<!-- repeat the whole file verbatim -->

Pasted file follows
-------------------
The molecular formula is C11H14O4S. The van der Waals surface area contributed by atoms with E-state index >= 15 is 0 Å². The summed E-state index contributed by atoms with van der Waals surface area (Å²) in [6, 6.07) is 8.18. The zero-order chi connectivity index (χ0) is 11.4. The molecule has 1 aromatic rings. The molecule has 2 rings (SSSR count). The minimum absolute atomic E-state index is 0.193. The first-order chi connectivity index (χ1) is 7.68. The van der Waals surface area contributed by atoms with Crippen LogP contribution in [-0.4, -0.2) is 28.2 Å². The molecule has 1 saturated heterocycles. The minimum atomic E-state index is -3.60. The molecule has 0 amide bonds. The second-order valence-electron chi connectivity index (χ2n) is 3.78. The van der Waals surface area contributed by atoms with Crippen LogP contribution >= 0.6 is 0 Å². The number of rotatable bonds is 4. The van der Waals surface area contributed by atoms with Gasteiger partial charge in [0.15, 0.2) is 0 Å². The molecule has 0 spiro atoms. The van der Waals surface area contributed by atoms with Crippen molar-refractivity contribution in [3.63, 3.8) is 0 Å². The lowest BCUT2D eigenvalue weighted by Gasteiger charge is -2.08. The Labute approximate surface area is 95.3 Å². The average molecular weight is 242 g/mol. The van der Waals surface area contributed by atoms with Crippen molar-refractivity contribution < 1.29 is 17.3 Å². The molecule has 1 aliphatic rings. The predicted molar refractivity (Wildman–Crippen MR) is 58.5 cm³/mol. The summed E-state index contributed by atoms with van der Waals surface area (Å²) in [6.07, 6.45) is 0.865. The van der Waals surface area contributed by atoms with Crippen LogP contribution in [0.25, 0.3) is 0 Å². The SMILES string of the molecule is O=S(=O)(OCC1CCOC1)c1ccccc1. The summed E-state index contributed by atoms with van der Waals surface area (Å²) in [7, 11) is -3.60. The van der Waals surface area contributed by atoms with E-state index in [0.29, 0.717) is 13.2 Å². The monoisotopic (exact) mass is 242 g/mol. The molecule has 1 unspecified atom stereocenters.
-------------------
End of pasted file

The molecular formula is C11H14O4S. The van der Waals surface area contributed by atoms with E-state index >= 15 is 0 Å². The summed E-state index contributed by atoms with van der Waals surface area (Å²) in [6, 6.07) is 8.18. The zero-order chi connectivity index (χ0) is 11.4. The molecule has 1 aromatic rings. The molecule has 2 rings (SSSR count). The minimum absolute atomic E-state index is 0.193. The first-order chi connectivity index (χ1) is 7.68. The van der Waals surface area contributed by atoms with Crippen LogP contribution in [-0.4, -0.2) is 28.2 Å². The molecule has 1 saturated heterocycles. The minimum atomic E-state index is -3.60. The molecule has 0 amide bonds. The second-order valence-electron chi connectivity index (χ2n) is 3.78. The van der Waals surface area contributed by atoms with Crippen LogP contribution >= 0.6 is 0 Å². The number of rotatable bonds is 4. The van der Waals surface area contributed by atoms with Gasteiger partial charge in [0.15, 0.2) is 0 Å². The molecule has 0 spiro atoms. The van der Waals surface area contributed by atoms with Crippen molar-refractivity contribution in [3.63, 3.8) is 0 Å². The lowest BCUT2D eigenvalue weighted by Gasteiger charge is -2.08. The Labute approximate surface area is 95.3 Å². The average molecular weight is 242 g/mol. The van der Waals surface area contributed by atoms with Crippen molar-refractivity contribution < 1.29 is 17.3 Å². The molecule has 1 aliphatic rings. The predicted molar refractivity (Wildman–Crippen MR) is 58.5 cm³/mol. The summed E-state index contributed by atoms with van der Waals surface area (Å²) in [6.07, 6.45) is 0.865. The van der Waals surface area contributed by atoms with Crippen LogP contribution in [0.25, 0.3) is 0 Å². The SMILES string of the molecule is O=S(=O)(OCC1CCOC1)c1ccccc1. The summed E-state index contributed by atoms with van der Waals surface area (Å²) in [7, 11) is -3.60. The van der Waals surface area contributed by atoms with E-state index in [0.29, 0.717) is 13.2 Å². The monoisotopic (exact) mass is 242 g/mol. The molecule has 1 unspecified atom stereocenters.